Ngapuhi elder Sonny Tau has pleaded guilty to a charge of hunting a protected bird.
It comes after he had earlier admitted possession of five Kereru.
He was today convicted in the Auckland District Court on both charges.
A new charge, of conspiring to perverting the course of justice, was also brought by the police.
Tau, 61, who appeared in court today supported by family, did not enter a plea in relation to that charge.
Tau did not speak during his short appearance. Instead his lawyer entered a plea on his behalf.
"The possession charge already has a plea of guilty entered," he told the judge.
"And I can confirm a guilty plea to the hunting charge also."
All the charges were moved from the Invercargill District Court to Auckland last week.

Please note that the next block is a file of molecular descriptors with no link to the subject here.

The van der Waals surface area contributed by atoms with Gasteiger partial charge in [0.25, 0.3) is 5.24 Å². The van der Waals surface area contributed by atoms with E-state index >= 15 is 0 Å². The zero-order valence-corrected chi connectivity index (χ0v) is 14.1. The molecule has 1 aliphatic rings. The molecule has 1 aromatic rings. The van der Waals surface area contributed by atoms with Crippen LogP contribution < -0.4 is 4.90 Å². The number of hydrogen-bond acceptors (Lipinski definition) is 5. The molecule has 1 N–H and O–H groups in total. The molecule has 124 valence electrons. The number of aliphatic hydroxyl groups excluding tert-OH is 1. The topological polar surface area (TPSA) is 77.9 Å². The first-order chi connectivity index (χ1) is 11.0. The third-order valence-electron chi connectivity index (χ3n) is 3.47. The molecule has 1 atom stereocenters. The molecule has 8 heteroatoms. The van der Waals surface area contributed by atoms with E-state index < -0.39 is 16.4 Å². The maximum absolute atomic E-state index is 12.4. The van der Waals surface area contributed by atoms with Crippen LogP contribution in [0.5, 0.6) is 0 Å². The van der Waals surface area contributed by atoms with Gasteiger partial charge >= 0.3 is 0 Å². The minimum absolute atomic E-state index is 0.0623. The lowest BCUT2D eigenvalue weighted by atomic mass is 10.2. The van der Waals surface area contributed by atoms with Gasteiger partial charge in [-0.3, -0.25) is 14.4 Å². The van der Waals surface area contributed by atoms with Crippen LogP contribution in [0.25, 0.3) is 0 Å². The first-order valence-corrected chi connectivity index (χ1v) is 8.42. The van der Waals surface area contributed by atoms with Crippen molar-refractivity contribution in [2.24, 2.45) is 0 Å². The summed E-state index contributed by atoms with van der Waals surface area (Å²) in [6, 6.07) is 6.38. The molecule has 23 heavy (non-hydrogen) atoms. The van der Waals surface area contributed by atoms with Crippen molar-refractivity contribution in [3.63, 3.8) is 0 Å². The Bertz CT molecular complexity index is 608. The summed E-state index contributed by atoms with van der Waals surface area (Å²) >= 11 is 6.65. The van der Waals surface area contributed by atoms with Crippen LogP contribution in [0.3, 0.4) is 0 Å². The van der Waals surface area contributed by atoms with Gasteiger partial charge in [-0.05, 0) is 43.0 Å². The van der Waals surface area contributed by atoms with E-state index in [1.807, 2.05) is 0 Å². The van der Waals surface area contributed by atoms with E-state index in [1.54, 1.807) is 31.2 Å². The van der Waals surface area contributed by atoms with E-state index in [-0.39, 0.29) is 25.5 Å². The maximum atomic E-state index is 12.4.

The conspiring to pervert the course of justice charge was laid in Invercargill last week, but today was Tau's first appearance in relation to the count.
Under the Crimes Act, anyone found guilty of conspiring to obstruct, prevent, pervert or defeat the course of justice may be imprisoned for up to seven years.
Tau was found with a number of Kereru at Invercargill Airport in June.
The Department of Conservation charged him with killing or hunting a protected species and another of unlawfully being in possession of protected wildlife.
Since the incident, Tau, has stood aside from his position of chairman of Tuhoronuku, the body recognised as having mandate to negotiate the Ngapuhi Treaty Settlement.
The maximum penalty for taking a protected species is a fine of up to $100,000 or two years in prison.
Tau will be back in court in January.